NEW YORK, Feb. 4 (UPI) -- If you believed the reports, Vanity Fair's March issue was supposed to contain an "epic takedown" of Gwyneth Paltrow, whose unattainable health regime and pretentious lifestyle magazine have made her a polarizing figure in recent years.
But Vanity Fair editor has downplayed the apparent feud in his March Editor's Letter, and characterized Vanessa Grigoriadis' submitted piece as a "a reasoned, reported essay on the hate/love-fest that encircles Gwyneth Paltrow."
"I thought it perfectly explained the whole phenomenon," Carter explained. "But it was such a far cry from the almost mythical story that people were by now expecting -- the 'epic takedown,' filled with 'bombshell' revelations -- that it was bound to be a disappointment. What to do? I decided to sit on it for a time."
Those "revelations" reportedly included cheating allegations and other unflattering information. The New York Times added fuel to the fire in September, when it published a supposed email from Paltrow to her close celebrity friends.
“Vanity Fair is threatening to put me on the cover of their magazine,” she reportedly wrote. “If you are asked for quotes or comments, please decline. Also, I recommend you all never do this magazine again.”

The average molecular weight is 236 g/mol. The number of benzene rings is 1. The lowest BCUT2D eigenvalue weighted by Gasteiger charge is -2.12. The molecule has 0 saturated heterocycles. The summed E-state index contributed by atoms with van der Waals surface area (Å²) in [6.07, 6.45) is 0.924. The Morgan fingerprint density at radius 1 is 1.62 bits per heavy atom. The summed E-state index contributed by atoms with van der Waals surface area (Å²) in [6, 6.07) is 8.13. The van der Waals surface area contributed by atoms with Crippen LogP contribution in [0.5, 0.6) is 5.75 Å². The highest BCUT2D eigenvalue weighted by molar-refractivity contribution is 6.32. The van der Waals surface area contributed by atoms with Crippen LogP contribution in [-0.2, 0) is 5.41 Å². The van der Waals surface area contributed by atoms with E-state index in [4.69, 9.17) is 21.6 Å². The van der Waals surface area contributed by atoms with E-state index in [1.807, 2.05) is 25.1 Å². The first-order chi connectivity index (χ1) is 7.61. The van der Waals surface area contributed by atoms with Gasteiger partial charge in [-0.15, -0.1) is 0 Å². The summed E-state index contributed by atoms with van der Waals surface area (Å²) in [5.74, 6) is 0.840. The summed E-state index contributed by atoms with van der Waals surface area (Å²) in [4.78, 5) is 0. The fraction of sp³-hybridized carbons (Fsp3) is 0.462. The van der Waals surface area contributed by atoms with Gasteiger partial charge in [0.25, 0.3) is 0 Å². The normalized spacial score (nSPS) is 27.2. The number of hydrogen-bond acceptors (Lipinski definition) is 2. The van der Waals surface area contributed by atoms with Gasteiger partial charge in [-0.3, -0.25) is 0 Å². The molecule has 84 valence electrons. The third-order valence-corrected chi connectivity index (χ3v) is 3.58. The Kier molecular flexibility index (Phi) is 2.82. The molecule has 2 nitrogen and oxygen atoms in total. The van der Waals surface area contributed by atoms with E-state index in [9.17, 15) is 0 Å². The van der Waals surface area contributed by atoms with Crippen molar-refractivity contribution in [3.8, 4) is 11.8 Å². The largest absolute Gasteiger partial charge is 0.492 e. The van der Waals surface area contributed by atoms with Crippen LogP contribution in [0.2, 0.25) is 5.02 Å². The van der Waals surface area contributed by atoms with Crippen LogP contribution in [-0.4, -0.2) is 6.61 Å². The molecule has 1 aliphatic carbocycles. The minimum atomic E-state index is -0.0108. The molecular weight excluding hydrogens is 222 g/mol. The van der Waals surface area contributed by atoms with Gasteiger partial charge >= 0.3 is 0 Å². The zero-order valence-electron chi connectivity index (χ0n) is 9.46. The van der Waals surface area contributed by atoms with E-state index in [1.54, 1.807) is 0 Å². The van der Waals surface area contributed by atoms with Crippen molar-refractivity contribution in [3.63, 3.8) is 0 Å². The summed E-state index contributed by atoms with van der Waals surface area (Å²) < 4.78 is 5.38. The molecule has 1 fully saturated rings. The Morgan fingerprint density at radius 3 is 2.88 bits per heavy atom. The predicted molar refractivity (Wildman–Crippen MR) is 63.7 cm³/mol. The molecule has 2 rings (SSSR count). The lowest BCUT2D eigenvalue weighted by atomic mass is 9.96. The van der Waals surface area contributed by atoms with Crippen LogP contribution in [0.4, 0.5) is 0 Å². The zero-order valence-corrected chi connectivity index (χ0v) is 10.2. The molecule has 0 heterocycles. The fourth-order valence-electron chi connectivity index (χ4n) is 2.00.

Carter said that Paltrow called him shortly after the email came to light, and the two seemed to have made amends.
We talked for about 20 minutes about the story and her reaction, or over-reaction, to it. At one point, she asked my advice as to what to do to get the “haters” on her side. I suggested putting on 15 pounds. I joked that it works for me. She replied I had put on much more than that. Which I thought was fair and funny. Two months after the phone call, Web sites lit up with news of a truce. We received more mail, much of it now criticizing us for caving. There had also been conflicting reports that Gwyneth had coerced George Clooney into not being on our cover -- clearly not true.
It's unclear when Carter will publish Grigoriadis story, though he said last year that he would run it because Paltrow had "sort of forced my hand."
"The fact is the Gwyneth Paltrow story, the one we ordered up, as delightfully written as it was, is not the one the anti-Gwynethites expect," Carter added in his Editor's Letter, which you can read in full when Vanity Fair's March issue, the one with George Clooney on the cover, hits stands.